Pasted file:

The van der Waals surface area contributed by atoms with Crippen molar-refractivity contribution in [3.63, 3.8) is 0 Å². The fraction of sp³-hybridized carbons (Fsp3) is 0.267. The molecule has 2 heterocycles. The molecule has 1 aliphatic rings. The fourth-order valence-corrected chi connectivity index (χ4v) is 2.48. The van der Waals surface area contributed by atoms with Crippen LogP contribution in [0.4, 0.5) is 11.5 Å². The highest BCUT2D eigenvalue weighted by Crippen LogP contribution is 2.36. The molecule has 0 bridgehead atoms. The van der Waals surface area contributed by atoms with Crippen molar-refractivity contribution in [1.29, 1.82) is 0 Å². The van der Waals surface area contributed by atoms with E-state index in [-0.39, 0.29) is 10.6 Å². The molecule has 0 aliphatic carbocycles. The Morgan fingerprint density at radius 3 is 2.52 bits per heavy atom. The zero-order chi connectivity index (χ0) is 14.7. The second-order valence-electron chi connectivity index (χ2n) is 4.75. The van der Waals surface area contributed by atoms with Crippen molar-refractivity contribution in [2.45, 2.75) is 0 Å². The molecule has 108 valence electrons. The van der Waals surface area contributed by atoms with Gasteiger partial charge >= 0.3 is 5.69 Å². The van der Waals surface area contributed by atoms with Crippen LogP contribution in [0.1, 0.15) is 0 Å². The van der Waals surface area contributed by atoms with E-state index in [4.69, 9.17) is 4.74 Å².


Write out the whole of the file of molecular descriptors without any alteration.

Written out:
The van der Waals surface area contributed by atoms with Crippen molar-refractivity contribution in [3.63, 3.8) is 0 Å². The fraction of sp³-hybridized carbons (Fsp3) is 0.267. The molecule has 2 heterocycles. The molecule has 1 aliphatic rings. The fourth-order valence-corrected chi connectivity index (χ4v) is 2.48. The van der Waals surface area contributed by atoms with Crippen LogP contribution in [0.4, 0.5) is 11.5 Å². The highest BCUT2D eigenvalue weighted by Crippen LogP contribution is 2.36. The molecule has 0 bridgehead atoms. The van der Waals surface area contributed by atoms with Crippen molar-refractivity contribution in [1.29, 1.82) is 0 Å². The van der Waals surface area contributed by atoms with E-state index in [-0.39, 0.29) is 10.6 Å². The molecule has 0 aliphatic carbocycles. The Morgan fingerprint density at radius 3 is 2.52 bits per heavy atom. The zero-order chi connectivity index (χ0) is 14.7. The second-order valence-electron chi connectivity index (χ2n) is 4.75. The van der Waals surface area contributed by atoms with Crippen molar-refractivity contribution in [2.45, 2.75) is 0 Å². The molecule has 108 valence electrons. The van der Waals surface area contributed by atoms with Gasteiger partial charge >= 0.3 is 5.69 Å². The van der Waals surface area contributed by atoms with Crippen LogP contribution in [0.1, 0.15) is 0 Å². The van der Waals surface area contributed by atoms with E-state index in [4.69, 9.17) is 4.74 Å².